I’m fairly sure that there is not enough bias to get , but it intuitively seems far too much bias to still be . I want to say . At a wild guess, it’s either or , since those are the simplest exponents between and .

Wow! that’s a bold guess, Peter! (I don’t know the answer myself.)

Here’s a very hand-wavy reason you might expect about $n^{3/4}$. Suppose that (say) there’s $R$ red balls and $B$ blue balls, and $R>B$. Then the advantage to red at the next step is proportional to $(R-B)/(R+B)$.

Now imagine that the whole process is scaled to take place over the interval $[0,2]$ (so that each draw takes time $1/n$), and let $f(t)$ be $1/n$ times the absolute difference $R-B$ at time $t$. Since $R+B=(2-t)n$, we can think of the above advantage as being akin to a differential equation that holds on average: $f'(t) \sim \frac{f(t)}{2-t}$.

There’s still some weirdness at the ends. For $t$ close to $1$ this breaks down because $R-B$ can’t change by more than $1$ with each draw (effectively bounding $f'(t)$ by $1$), and for $t$ close to $0$ the dominant part is the random fluctuations rather than the existing bias.

But maybe we could take $f(0) \approx n^{-1/2}$ to account for the bias, and stop when $f'(t)=1$ (i.e. $f(t)=2-t$) to represent that then one side’s essentially already won. In this case the solution is $f(t)=\frac{1}{\sqrt{n}(2-t)}$, and the stop is at $t=2-n^{-1/4}$, corresponding to $n^{3/4}$ balls remaining of one color.

After a short numerical simulation (start with 100k balls total for k between [1,100], average over 10,000 tries at each k) I have the following fit:

log(# balls left) = 0.068 + 0.748 log(# balls to start)

Dear Lior, this certainly looks like 3/4!

A few years ago I asked Tom Bohman about an equivalent question. As far as I remember, he claimed that the answer is $C n^{3/4}$ where $C$ is not concentrated at a single value, but is distributed according to a distribution that is supported on all of $\mathbb{R}^+$. He might know more.

Dear Boris, we just had our 4th Student probability day last week and Yuval Peres told me what and where the answer to Oz’ question are. I will write about it soon.

There are probably good reasons for all the $n^{3/4}$ answers so I’d vote for that based on majority rules. BUT if I was answering it myself then I would make a wild guess of $O(n^{1/2}).$ for reasons given below.

Note that there is an easy recurrence so the problem can be solved numerically for any fixed n. Call the case of r red out of t total balls (r,t) and let a(r,t) be the expected number of balls left when we arrive at (0,a) (by convention swap the colors when needed to maintain 2r<=t) then we move from (r,t) to either (r,t-1) or (r-1,t-1) with probabilities r/t and (1-r/t) respectively.

The ODE dr/dt=1-r/t seems relevant. An initial condition of r(2n)=n is no help but we do know that the first step (up to color switch) takes us from (n,2n) to (n-1,2n-1) and with that as an initial condition I get r(t)=(t^2-2n+1)(2t). Then solving r(t)=0 for t yields $\sqrt{2n-1}.$ The numerical data does seem higher than this though.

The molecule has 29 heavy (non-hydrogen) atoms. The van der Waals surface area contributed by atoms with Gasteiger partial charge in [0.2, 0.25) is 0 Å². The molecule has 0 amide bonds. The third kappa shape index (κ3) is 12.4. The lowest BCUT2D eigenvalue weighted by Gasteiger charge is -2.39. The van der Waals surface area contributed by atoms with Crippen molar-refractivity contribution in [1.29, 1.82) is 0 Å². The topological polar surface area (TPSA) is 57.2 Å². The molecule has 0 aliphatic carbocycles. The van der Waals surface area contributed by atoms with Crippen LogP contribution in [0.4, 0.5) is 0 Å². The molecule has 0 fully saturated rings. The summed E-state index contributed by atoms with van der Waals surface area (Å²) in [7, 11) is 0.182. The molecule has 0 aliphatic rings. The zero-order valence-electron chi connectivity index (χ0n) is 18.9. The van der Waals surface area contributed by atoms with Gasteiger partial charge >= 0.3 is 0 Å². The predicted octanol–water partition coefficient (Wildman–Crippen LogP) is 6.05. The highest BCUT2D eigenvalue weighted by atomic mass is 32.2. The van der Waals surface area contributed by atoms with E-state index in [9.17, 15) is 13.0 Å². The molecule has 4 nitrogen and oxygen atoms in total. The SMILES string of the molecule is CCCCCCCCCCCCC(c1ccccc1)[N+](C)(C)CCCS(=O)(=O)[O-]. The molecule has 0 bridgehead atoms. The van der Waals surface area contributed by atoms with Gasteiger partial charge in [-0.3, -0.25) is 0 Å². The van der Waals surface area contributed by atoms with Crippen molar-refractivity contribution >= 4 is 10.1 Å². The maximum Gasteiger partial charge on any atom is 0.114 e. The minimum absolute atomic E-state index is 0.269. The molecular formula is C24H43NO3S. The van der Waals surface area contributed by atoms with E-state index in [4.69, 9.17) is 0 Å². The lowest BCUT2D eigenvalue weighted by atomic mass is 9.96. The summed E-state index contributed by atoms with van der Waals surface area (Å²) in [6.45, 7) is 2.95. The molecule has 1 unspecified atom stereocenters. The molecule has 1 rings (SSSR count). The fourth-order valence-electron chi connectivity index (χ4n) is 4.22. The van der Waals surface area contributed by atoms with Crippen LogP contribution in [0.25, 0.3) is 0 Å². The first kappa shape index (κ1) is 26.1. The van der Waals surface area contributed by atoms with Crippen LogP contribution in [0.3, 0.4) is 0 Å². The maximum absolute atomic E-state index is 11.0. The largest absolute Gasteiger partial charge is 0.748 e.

As I final note, this reminds me of the amazing article The Toilet Paper problem by Donald Knuth October 1984 in the American Mathematical monthly http://www.jstor.org/stable/2322567.

Two kinds of people, one who always removes the majority color and one who always removes the minority color are represented in ratio p:1-p If we start out with n of each color , how many will be left when one color is depleted? I was mildly scandalized that the problem story involves big choosers and little choosers who take a square of toilet paper from one of two available rolls in a certain stall. So that's what they mean by applied math! The math is breathtaking as well and maybe there are ideas to exploit.

make that (t^2-2n+1)/(2t)

Since a(200,400)=55.603 and $200^{3/4}=53.183$ (and similar results) $n^{3/4}$ looks pretty believable.

This problem was solved by Kingman at the University of Bristol, UK. http://www.maths.bris.ac.uk/research/stats/reports/2001/0124.pdf in 1999 has a summary and improvements/extensions.

http://mathoverflow.net/questions/130845/blue-and-red-balls-puzzle

There is a simple martingale argument which shows that if there is a scaling law as n^c, then c=3/4. I don’t think this is in the paper noah links, although that has some other nice ideas and precise results.

Suppose that when there are r red balls and b blue balls, you bet r to win b that you will remove a blue ball next. The total value accumulated from (n,n) to (r,b) does not depend on the path. You must have lost n, n-1, …, n-r+1 and won n, n-1, …, n-b+1. If you end up with k balls, you have accumulated +-k(k+1)/2.

When you make a fair bet of r to win b, this contributes rb to the variance. The total variance is between roughly (1/2)n^3 (winning n times straight) and (2/3)n^3 (alternating wins and losses). If you end up at roughly +-n^c(n^c+1)/2, and the variance is proportional to n^3, then 4c=3, and c=3/4.